Why are we addicted to theme parks?

Now that Banksy has unveiled his own dystopian version, Christopher Beanland considers the ups and downs of our endless quest for amusement
Tourism in Iran: The country will soon be opening up again after years of isolation

Iran is opening up again to tourists

After years of isolation, Iran is reopening its embassies abroad. Soon, there'll be the chance for the adventurous to holiday there
10 best PS4 games

10 best PS4 games

Can’t wait for the new round of blockbusters due out this autumn? We played through last year’s offering
Transfer window: Ten things we learnt

Ten things we learnt from the transfer window

Record-breaking spending shows FFP restraint no longer applies
Migrant crisis: UN official Philippe Douste-Blazy reveals the harrowing sights he encountered among refugees arriving on Lampedusa

‘Can we really just turn away?’

Dead bodies, men drowning, women miscarrying – a senior UN figure on the horrors he has witnessed among migrants arriving on Lampedusa, and urges politicians not to underestimate our caring nature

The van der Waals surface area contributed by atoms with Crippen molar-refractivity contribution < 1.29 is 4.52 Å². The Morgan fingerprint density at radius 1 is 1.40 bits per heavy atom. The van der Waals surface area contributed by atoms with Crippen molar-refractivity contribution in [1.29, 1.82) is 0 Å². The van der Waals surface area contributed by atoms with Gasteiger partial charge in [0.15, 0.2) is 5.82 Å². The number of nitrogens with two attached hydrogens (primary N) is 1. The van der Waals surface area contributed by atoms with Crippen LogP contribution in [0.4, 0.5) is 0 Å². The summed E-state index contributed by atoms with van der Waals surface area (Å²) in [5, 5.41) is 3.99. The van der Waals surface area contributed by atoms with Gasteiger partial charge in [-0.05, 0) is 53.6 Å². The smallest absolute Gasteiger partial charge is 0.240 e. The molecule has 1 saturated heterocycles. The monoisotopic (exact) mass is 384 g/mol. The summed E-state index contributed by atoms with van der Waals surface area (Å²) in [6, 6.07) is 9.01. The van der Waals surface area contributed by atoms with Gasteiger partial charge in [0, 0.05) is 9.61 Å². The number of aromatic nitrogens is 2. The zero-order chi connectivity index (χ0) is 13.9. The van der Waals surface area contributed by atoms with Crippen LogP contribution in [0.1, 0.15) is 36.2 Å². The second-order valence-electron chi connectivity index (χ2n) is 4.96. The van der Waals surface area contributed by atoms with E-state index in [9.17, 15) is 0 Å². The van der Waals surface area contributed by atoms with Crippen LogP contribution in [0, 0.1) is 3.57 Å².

Nine of Syria and Iraq's 10 world heritage sites are in danger as Isis ravages centuries of history

Nine of Syria and Iraq's 10 world heritage sites are in danger...

... and not just because of Isis vandalism
Girl on a Plane: An exclusive extract of the novelisation inspired by the 1970 Palestinian fighters hijack

Girl on a Plane

An exclusive extract of the novelisation inspired by the 1970 Palestinian fighters hijack
Why Frederick Forsyth's spying days could spell disaster for today's journalists

Why Frederick Forsyth's spying days could spell disaster for today's journalists

The author of 'The Day of the Jackal' has revealed he spied for MI6 while a foreign correspondent